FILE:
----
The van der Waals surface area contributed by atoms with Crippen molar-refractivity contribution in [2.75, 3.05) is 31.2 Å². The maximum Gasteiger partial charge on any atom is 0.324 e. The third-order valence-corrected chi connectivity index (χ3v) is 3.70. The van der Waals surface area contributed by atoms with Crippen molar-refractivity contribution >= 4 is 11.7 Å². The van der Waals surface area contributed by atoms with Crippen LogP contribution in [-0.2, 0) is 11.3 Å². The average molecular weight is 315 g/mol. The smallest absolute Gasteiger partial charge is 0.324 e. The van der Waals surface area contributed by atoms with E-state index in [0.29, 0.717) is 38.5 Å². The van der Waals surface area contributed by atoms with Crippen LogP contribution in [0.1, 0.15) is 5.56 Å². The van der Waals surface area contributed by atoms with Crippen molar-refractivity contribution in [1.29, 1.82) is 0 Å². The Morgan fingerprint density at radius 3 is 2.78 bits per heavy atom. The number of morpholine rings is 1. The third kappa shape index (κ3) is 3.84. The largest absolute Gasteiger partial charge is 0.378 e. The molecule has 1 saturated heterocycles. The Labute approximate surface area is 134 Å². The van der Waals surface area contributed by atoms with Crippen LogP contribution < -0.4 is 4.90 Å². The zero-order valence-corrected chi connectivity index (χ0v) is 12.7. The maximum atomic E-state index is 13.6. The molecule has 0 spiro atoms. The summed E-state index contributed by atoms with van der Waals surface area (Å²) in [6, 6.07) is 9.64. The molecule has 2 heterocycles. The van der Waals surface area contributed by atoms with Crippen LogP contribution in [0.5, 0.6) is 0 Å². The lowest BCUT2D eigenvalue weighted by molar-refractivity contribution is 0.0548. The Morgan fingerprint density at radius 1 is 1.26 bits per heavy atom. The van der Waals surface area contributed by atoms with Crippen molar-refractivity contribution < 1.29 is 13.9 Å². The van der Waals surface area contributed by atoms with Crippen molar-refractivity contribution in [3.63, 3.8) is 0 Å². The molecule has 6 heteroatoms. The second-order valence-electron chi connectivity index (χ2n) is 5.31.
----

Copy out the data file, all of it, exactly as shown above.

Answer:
The van der Waals surface area contributed by atoms with Crippen molar-refractivity contribution in [2.75, 3.05) is 31.2 Å². The maximum Gasteiger partial charge on any atom is 0.324 e. The third-order valence-corrected chi connectivity index (χ3v) is 3.70. The van der Waals surface area contributed by atoms with Crippen molar-refractivity contribution >= 4 is 11.7 Å². The van der Waals surface area contributed by atoms with Crippen LogP contribution in [-0.2, 0) is 11.3 Å². The average molecular weight is 315 g/mol. The smallest absolute Gasteiger partial charge is 0.324 e. The van der Waals surface area contributed by atoms with E-state index in [0.29, 0.717) is 38.5 Å². The van der Waals surface area contributed by atoms with Crippen LogP contribution in [0.1, 0.15) is 5.56 Å². The van der Waals surface area contributed by atoms with Crippen molar-refractivity contribution in [1.29, 1.82) is 0 Å². The Morgan fingerprint density at radius 3 is 2.78 bits per heavy atom. The number of morpholine rings is 1. The third kappa shape index (κ3) is 3.84. The largest absolute Gasteiger partial charge is 0.378 e. The molecule has 1 saturated heterocycles. The Labute approximate surface area is 134 Å². The van der Waals surface area contributed by atoms with Crippen LogP contribution < -0.4 is 4.90 Å². The zero-order valence-corrected chi connectivity index (χ0v) is 12.7. The maximum atomic E-state index is 13.6. The molecule has 0 spiro atoms. The summed E-state index contributed by atoms with van der Waals surface area (Å²) in [6, 6.07) is 9.64. The molecule has 2 heterocycles. The van der Waals surface area contributed by atoms with Crippen LogP contribution in [0.5, 0.6) is 0 Å². The lowest BCUT2D eigenvalue weighted by molar-refractivity contribution is 0.0548. The Morgan fingerprint density at radius 1 is 1.26 bits per heavy atom. The van der Waals surface area contributed by atoms with Crippen molar-refractivity contribution < 1.29 is 13.9 Å². The van der Waals surface area contributed by atoms with Crippen molar-refractivity contribution in [3.63, 3.8) is 0 Å². The molecule has 6 heteroatoms. The second-order valence-electron chi connectivity index (χ2n) is 5.31.